NAIROBI, KENYA: An Israeli rescue worker (R) calls to colleagues 10 August as they stand on what remains of a building in front of the US embassy in Nairobi, four days after a deadly bomb attack. The death toll in two almost simultaneous bombings here and in Dar es Salaam, Tanzania rose to 190. (ELECTRONIC IMAGE) (Photo credit should read THOMAS COEX/AFP/Getty Images)

Terror in Africa: The 1998 U.S. Embassy Bombings

On the 20th anniversary of the attacks that helped spark today's era of terrorism, photos from Nairobi and Dar es Salaam.

On August 7, 1998, truck bombs ripped through two United States embassies 500 miles way from each other in Africa — one in Dar es Salaam, Tanzania, the other in Nairobi, Kenya. Well over 200 people were killed. For the vast majority of Americans, this would be the first time hearing of a Saudi named Osama bin Laden and an Egyptian named Ayman al-Zawahiri, and the global terrorist organization they controlled (and, in al-Zawahiri's case, still controls): al Qaeda.

NAIROBI, KENYA: People and firemen work to remove the bodies of people who died when a bomb exploded near the US embassy and a bank in Nairobi 07 August, killing at least 60 people, including eight Americans, and leaving more than 1,000 injured. US ambassador Prudence Bushnell was slightly hurt in the blast, which which reduced a six-story building to rubble. Another bomb exploded almost simultaneously in Dar es Salaam, Tanzania, killing six people. (Photo credit should read AFP/Getty Images) -/AFP/Getty Images REDUCED TO RUBBLE Civilians and first responders work to remove the injured and the dead from the rubble the U.S. embassy in Nairobi. Scores were killed outright in the blast (the ultimate death toll was more than 200), and thousands of people were injured. American ambassador Prudence Bushnell was slightly hurt in the explosion, which reduced the six-story building to rubble. In the years since the attacks, the reasons put forth vary from revenge for the American extradition and torture of terrorists in the months prior; to marking the anniversary of U.S. troops being stationed on Saudi soil; to a plan by bin Laden to draw U.S. forces into a ground war in Afghanistan, "the graveyard of empires" — the last of which, of course, the attacks on 9/11 eventually accomplished. DAR ES SALAAM, TANZANIA: US Secretary of State Madeleine Albright talks with a member of the FBI at the US embassy in Dar es Salaam where a bomb exploded 11 days ago, leaving ten people dead. In the back is the tanker that was used to blow up the embassy. Albright vowed US resolve to fight terrorism, laying a wreath at the site of the blast. (Photo credit should read ALEXANDER JOE/AFP/Getty Images) ALEXANDER JOE/AFP/Getty Images THE GATHERING STORM American Secretary of State Madeleine Albright talks with a member of the FBI at the U.S. embassy in Dar es Salaam in the days after the August 7, 1998, terror attack. The bombing in Tanzania killed far fewer than the one in Nairobi — 11 dead in Dar es Salaam, as opposed to more than 200 killed in Kenya — mainly because the embassy in Nairobi was built in a bustling urban center, while that in Dar es Salaam was on the outskirts of the city. Regardless, the destruction at both sites indicated that the simultaneous attacks, directed by al Qaeda and carried out by the long-active terror group, Egyptian Islamic Jihad, were likely just a terrible taste of things to come.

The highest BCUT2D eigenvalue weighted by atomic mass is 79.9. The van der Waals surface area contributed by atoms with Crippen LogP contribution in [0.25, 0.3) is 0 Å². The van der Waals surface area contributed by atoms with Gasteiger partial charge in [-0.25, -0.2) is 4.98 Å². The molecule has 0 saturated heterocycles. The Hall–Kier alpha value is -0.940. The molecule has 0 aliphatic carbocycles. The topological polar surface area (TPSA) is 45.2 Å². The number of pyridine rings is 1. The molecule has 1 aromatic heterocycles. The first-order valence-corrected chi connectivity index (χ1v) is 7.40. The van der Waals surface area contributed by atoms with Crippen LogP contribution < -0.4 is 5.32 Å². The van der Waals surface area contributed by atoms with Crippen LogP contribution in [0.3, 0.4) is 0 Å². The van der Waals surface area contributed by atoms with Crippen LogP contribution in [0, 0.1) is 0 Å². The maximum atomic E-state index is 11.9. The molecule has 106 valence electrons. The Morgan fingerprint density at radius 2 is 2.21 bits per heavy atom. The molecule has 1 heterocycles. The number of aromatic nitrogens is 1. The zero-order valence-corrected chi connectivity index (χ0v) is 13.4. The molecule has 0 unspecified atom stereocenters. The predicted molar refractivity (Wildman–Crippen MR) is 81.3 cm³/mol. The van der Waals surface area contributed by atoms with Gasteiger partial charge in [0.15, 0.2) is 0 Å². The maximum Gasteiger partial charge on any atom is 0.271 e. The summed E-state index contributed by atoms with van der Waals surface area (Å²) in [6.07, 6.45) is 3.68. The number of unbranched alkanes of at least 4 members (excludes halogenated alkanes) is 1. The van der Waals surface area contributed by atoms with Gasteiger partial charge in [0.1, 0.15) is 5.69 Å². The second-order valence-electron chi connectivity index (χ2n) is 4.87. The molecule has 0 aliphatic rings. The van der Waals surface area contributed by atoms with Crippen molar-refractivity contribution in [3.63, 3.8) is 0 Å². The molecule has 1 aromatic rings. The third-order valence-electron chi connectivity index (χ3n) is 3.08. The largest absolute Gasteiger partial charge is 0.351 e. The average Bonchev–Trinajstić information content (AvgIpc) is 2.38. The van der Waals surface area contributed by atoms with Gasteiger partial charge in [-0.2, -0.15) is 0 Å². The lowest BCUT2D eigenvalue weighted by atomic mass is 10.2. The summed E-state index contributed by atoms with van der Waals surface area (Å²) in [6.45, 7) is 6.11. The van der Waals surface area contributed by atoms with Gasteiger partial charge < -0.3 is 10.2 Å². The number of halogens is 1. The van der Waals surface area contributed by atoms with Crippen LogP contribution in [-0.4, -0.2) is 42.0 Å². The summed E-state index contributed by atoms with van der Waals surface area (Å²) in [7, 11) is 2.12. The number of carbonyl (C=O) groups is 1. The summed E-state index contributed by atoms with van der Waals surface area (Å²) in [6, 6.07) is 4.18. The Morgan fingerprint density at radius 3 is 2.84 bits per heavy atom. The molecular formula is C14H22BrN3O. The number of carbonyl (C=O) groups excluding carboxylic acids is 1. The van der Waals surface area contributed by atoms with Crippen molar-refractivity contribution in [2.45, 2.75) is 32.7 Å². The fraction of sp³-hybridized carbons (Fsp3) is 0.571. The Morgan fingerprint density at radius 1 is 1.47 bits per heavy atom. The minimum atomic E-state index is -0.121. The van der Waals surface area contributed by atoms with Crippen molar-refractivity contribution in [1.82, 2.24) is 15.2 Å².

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395332 03: (FILE PHOTO) Armed masked men stand guard as suspected terrorist Osama bin-Laden (C) and Ayman Al-Zawahiri (L) address a news conference May 26, 1998 in Afghanistan. A Pakistani foreign ministry spokesman said October 4, 2001 that it had seen sufficient evidence provided by U.S. investigators to allow an indictment against Osama bin Laden. (Photo by Getty Images) Getty Images ARCHITECTS OF TERROR Armed men stand guard as Osama bin Laden (center) and Ayman Al-Zawahiri (left) address a news conference in May 1998 in Afghanistan, two months before the embassy bombings in Africa. On May 2, 2011, bin Laden was shot and killed by U.S. special forces inside a private compound in Pakistan. Ayman Al-Zawahiri is al Qaeda's current leader. ANDREWS AIR FORCE BASE, UNITED STATES: With tears in his eyes, US President Bill Clinton addresses family and friends during a memorial ceremony 13 August at Andrew AFB for the victims of last week's terrorist bombing at the US Embassy in Nairobi. Clinton attended the ceremony with other US officials after the return of ten of the victims' bodies to US soil. (ELECTRONIC IMAGE) AFP PHOTO Joyce NALTCHAYAN (Photo credit should read JOYCE NALTCHAYAN/AFP/Getty Images) JOYCE NALTCHAYAN/AFP/Getty Images MEMORIAL President Bill Clinton addresses family and friends during a memorial ceremony at Andrews Air Force Base in Maryland for the victims of the terrorist bombing at the U.S. Embassy in Nairobi. Clinton attended the ceremony with other U.S. officials after the return of 10 of the victims' bodies to American soil. NAIROBI, KENYA: A Kenyan guard looks 08 August at the site of a bomb blast 07 August at the US embassy in Nairobi that killed at least 111 people and injured more than 4,000. Another blast occurred simultaneously in Dar es Salaam, Tanzania, leaving eight dead. (Photo credit should read ALEXANDER JOE/AFP/Getty Images) ALEXANDER JOE/AFP/Getty Images SITE OF THE NAIROBI BLAST, ONE DAY LATER